Book review: Spindrift and the Orchid, by Emma Trevayne

Trevayne, Emma. Spindrift and the Orchid.  Simon and Schuster, 2018.  ISBN 978-1-4814-6259-4.  $17.99.  256 pages.  Ages 11-13.  Q8 P8

Spindrift is a middle school student whose been orphaned since she was a baby.  Her grandfather has cared for her since the day she floated to shore in a boat by herself.  The ship her mother was captain of sinking in the distance.  The adventure begins when a man comes to her grandfather’s magical trinket shop asking for a black orchid.  Around the same time Spindrift’s grandfather shares letters to him from Spindrift’s mother detailing her parent’s quest to unite the orchids (7 orbs that contain the essence of a powerful sage.  Whoever controls the orb gains the power of the sage) and gain their power.  Ultimately ending in their demise.  On Spindrift’s quest to find the orbs to keep them from someone who would abuse their power, she follows in her mother’s footsteps.  On her journey she takes her two best friends who wouldn’t think of letting Spindrift go on such a dangerous mission alone.  Their friendship is challenged when it becomes apparent Spindrift is putting the quest for the orchids above their friendship.  All three have tough choices and have to ask themselves: Is power worth more than friendship and is forgiveness possible in the most unforgivable situation?

Verdict:  Lots of adventure, magic, and discovering the true meaning of friendship in this book.   A great addition to middle grade libraries.

December 2019 review by Terri Lippert.

Book review: Never Satisfied: The Story of the Stonecutter, by Dave Horowitz

Horowitz, Dave. Never Satisfied: The Story of the Stonecutter. Nancy Paulsen Books/Penguin Young Readers Group, 2018. $16.99. ISBN 9780399548468. Unpaged. Ages 4-8. P7 Q7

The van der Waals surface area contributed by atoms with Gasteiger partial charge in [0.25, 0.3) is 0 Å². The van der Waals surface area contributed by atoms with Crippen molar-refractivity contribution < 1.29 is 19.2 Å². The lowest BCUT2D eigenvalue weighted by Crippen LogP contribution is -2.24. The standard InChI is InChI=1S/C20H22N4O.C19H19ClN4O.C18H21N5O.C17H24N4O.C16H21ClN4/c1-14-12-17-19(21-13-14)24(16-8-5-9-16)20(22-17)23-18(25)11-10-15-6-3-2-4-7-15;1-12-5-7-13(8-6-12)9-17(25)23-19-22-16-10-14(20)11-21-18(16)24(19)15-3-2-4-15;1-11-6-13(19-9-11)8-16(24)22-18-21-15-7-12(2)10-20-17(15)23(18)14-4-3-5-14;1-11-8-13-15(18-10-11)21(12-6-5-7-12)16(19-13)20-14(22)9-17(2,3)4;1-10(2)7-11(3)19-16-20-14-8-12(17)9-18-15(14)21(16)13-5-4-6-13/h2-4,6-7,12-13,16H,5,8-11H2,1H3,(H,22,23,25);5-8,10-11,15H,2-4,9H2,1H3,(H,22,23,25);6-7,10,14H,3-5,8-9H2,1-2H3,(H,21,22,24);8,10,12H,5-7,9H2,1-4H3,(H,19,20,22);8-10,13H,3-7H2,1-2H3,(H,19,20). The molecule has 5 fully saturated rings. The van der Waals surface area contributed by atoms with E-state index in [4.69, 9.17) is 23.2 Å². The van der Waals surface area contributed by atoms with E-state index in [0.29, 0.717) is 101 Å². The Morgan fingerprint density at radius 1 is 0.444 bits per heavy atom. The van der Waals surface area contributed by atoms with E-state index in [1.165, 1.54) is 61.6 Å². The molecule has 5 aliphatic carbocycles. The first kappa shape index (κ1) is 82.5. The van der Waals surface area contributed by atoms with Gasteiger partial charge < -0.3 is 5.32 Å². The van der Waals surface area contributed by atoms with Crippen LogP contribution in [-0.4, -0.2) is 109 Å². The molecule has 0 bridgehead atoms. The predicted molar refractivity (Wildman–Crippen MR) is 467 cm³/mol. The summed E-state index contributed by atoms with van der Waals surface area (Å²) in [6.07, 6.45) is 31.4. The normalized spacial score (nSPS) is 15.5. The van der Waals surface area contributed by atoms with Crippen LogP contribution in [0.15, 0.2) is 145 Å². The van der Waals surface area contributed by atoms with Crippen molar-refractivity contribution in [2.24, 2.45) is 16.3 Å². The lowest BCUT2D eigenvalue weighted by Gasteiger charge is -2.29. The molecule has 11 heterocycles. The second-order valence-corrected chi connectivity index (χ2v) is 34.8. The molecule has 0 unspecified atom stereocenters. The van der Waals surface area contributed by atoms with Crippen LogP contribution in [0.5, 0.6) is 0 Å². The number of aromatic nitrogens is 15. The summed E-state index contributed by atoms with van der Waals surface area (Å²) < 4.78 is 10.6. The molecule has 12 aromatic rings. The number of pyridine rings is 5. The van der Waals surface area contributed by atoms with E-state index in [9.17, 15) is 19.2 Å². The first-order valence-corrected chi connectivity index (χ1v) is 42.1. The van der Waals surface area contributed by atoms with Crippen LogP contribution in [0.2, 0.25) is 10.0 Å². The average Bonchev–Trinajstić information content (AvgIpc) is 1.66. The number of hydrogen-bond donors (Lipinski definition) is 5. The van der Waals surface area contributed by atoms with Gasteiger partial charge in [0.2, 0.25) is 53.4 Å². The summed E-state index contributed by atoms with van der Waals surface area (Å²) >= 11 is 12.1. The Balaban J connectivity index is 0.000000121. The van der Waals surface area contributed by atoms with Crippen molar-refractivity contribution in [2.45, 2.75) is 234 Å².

Stanley the stonecutter, a frog, notices a businessman and wishes he was a businessman. Suddenly, to his surprise, he is transformed into a businessman. Soon, he discovers that being a king would be really nice. As Stanley is transformed from one thing to another, he realizes he is never satisfied. The text and vivid cut-paper illustrations add depth and playfulness to the story. Stanley’s large frog eyes are prominent in every thing that Stanley is transformed into. The idea for this story was taken from a Chinese folktale The Stonecutter. The author was tired of writing, so he went back to school and became a paramedic. He told his co-worker about his journey and how he ended up being a paramedic. His coworker said it sounded like the Chinese parable the stone cutter. Horowitz wrote this story based on the folktale.

Verdict: Similar to the grass is greener on the other side, this story shows that while it may look like more fun to be something else, being yourself is good after all. I highly recommend this book for libraries with elementary age children.

September 2018 review by Tami Harris.

Book review: Granted, by John David Anderson

Anderson, John David. Granted. Walden Pond Press, 2018. 325 pgs. $16.99. ISBN: 978-0-06-264386-5. Gr. 5+. P8 Q8